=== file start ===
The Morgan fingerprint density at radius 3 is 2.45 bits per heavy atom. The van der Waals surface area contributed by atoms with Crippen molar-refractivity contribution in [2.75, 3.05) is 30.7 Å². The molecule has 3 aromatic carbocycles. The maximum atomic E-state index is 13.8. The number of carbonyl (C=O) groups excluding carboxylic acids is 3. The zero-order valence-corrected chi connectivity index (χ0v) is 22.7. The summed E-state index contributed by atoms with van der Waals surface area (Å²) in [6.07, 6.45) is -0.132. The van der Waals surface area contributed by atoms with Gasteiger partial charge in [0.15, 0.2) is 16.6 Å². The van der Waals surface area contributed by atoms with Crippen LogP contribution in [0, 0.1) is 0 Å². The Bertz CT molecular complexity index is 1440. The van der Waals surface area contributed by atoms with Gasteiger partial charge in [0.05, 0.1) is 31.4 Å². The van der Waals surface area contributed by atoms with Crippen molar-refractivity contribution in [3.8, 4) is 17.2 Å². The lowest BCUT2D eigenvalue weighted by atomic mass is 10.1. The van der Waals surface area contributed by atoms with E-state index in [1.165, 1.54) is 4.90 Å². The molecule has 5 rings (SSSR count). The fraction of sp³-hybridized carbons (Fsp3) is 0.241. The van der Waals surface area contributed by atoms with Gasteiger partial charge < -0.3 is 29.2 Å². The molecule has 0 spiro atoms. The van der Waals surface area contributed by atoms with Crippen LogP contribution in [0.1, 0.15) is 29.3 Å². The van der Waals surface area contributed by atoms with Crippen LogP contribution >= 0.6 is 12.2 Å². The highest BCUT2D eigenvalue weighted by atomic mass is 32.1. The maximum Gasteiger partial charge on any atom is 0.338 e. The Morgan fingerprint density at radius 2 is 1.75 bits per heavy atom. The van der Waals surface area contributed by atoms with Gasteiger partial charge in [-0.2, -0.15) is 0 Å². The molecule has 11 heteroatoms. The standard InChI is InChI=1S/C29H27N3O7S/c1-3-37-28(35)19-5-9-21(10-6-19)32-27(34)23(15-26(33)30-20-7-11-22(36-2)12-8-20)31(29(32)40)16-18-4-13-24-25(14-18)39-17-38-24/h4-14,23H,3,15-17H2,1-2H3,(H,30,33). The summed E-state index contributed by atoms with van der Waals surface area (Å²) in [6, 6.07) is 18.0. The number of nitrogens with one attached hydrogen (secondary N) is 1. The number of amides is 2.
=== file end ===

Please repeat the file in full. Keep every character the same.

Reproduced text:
The Morgan fingerprint density at radius 3 is 2.45 bits per heavy atom. The van der Waals surface area contributed by atoms with Crippen molar-refractivity contribution in [2.75, 3.05) is 30.7 Å². The molecule has 3 aromatic carbocycles. The maximum atomic E-state index is 13.8. The number of carbonyl (C=O) groups excluding carboxylic acids is 3. The zero-order valence-corrected chi connectivity index (χ0v) is 22.7. The summed E-state index contributed by atoms with van der Waals surface area (Å²) in [6.07, 6.45) is -0.132. The van der Waals surface area contributed by atoms with Gasteiger partial charge in [0.15, 0.2) is 16.6 Å². The van der Waals surface area contributed by atoms with Crippen LogP contribution in [0, 0.1) is 0 Å². The Bertz CT molecular complexity index is 1440. The van der Waals surface area contributed by atoms with Gasteiger partial charge in [0.05, 0.1) is 31.4 Å². The van der Waals surface area contributed by atoms with Crippen molar-refractivity contribution in [3.8, 4) is 17.2 Å². The lowest BCUT2D eigenvalue weighted by atomic mass is 10.1. The van der Waals surface area contributed by atoms with E-state index in [1.165, 1.54) is 4.90 Å². The molecule has 5 rings (SSSR count). The fraction of sp³-hybridized carbons (Fsp3) is 0.241. The van der Waals surface area contributed by atoms with Gasteiger partial charge < -0.3 is 29.2 Å². The molecule has 0 spiro atoms. The van der Waals surface area contributed by atoms with Crippen LogP contribution in [0.1, 0.15) is 29.3 Å². The van der Waals surface area contributed by atoms with Crippen LogP contribution >= 0.6 is 12.2 Å². The highest BCUT2D eigenvalue weighted by atomic mass is 32.1. The maximum Gasteiger partial charge on any atom is 0.338 e. The Morgan fingerprint density at radius 2 is 1.75 bits per heavy atom. The van der Waals surface area contributed by atoms with Gasteiger partial charge in [-0.2, -0.15) is 0 Å². The molecule has 11 heteroatoms. The standard InChI is InChI=1S/C29H27N3O7S/c1-3-37-28(35)19-5-9-21(10-6-19)32-27(34)23(15-26(33)30-20-7-11-22(36-2)12-8-20)31(29(32)40)16-18-4-13-24-25(14-18)39-17-38-24/h4-14,23H,3,15-17H2,1-2H3,(H,30,33). The summed E-state index contributed by atoms with van der Waals surface area (Å²) in [6, 6.07) is 18.0. The number of nitrogens with one attached hydrogen (secondary N) is 1. The number of amides is 2.